Seriously, things like Choo-Choo Bear and Canadian Trap-Door Alligators seem like the result of living in the same world as Narbonic, just at the fringes of the weirdness. :)
If you're looking for Narbonic crossovers, you might want to try Questionable Content first, as Dave and Helen appeared in the background of one strip. Now if only I could find it...
Then again, Davan and Nancy were in QC as well. Maybe Davan and Dave will meet in the QC universe, and immediately get into a who-has-more-woman-troubles contest.
With Marten, of course. Can't believe I left that out.
I could never really get into Nabronic. I mean, I read a couple of storylines, and they were pretty funny (Dave and Helen swap genders), but nothing really grabbed me in a "Yes this is the comic strip I want to be reading" sort of way.
I guess by the time I heard of it, the sheer volume of backstory (not to mention the fact most of it was behing the Modern Tales subscribtion wall at the time) was pretty daunting.
("You Never Had Me, But I Kinda Wish You Had, Maybe"?)
Congrats to the author all the same. Running a comic strip for over six years and then finishing it is an impressive achievement even from the POV of a non-fan.
Comment from: Andrew Farago posted at January 3, 2007 8:02 PM
There's always Shaenon's work as an uncredited story editor on The Chronicles of William Bazillion (http://www.webcomicsnation.com/andrew/bazillion) to tide everyone over.
As long as I'm around to exploit my connection to Shaenon, it'll be like she never really left.
--Andrew "Mr. Garrity" Farago
P.S. The Elyria, Ohio references are my fault. I was born at EMH and grew up in nearby Wellington. Shaenon's a great writer, and she knows exactly the right city name to use in any given situation.
P.P.S. The preceding message was brought to you by The Chronicles of William Bazillion, your new favorite webcomic.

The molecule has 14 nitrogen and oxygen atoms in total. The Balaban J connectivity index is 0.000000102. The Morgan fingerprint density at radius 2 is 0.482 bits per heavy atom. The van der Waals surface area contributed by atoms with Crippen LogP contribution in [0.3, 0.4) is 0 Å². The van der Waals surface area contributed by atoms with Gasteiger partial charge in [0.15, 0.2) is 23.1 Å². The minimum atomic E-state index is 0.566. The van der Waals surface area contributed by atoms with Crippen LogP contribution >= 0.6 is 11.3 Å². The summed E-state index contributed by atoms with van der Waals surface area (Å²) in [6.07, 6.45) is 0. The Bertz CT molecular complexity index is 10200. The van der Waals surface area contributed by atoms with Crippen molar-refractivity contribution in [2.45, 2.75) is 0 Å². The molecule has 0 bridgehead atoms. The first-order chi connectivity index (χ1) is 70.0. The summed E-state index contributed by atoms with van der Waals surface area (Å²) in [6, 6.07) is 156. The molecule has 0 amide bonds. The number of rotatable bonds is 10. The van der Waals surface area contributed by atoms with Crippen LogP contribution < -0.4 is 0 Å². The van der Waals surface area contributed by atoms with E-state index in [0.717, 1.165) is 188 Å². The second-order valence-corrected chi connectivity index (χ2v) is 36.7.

Comment from: Christopher B. Wright posted at January 3, 2007 9:25 PM
I suppose you can make a valid case for the idea that it's better for a cartoonist (or any kind of artist) to go out while they're on top. That said, in my opinion it's far better for an artist to keep swinging and kicking and biting and scratching for as long as they feel the need to create.
Sure, after a while everyone will roll their eyes and ask "why doesn't he quit while he's ahead?" But that's not the point: everyone goes down eventually, but not everyone can go down swinging.
Andrew is wrong about the Elyria reference being a nod to him. I actually did win a gift certificate to a Wendy's in Elyria at my senior afterprom party, and I'm still bitter about it.
"I suppose you can make a valid case for the idea that it's better for a cartoonist (or any kind of artist) to go out while they're on top. That said, in my opinion it's far better for an artist to keep swinging and kicking and biting and scratching for as long as they feel the need to create."
Well, it's not like I'm going to stop creating stuff. I'm just going to stop doing Narbonic. Because it's over.
Well, Narbonic will have one more piece dribbling in over the next few years: "Scenes from an Italian Restaurant" Pesto piece seems to be continuing in the Director's Cut. Huzzah! I wonder if the daughter will be making a cameo there, too?
Comment from: Christopher B. Wright posted at January 4, 2007 8:34 AM
Well, it's not like I'm going to stop creating stuff. I'm just going to stop doing Narbonic. Because it's over.
Well that's completely different, Shaenon. :) I was focusing more on the idea that there's a time when a cartoonist "ought to" pack it in, as opposed to when a cartoonist decides to end a project.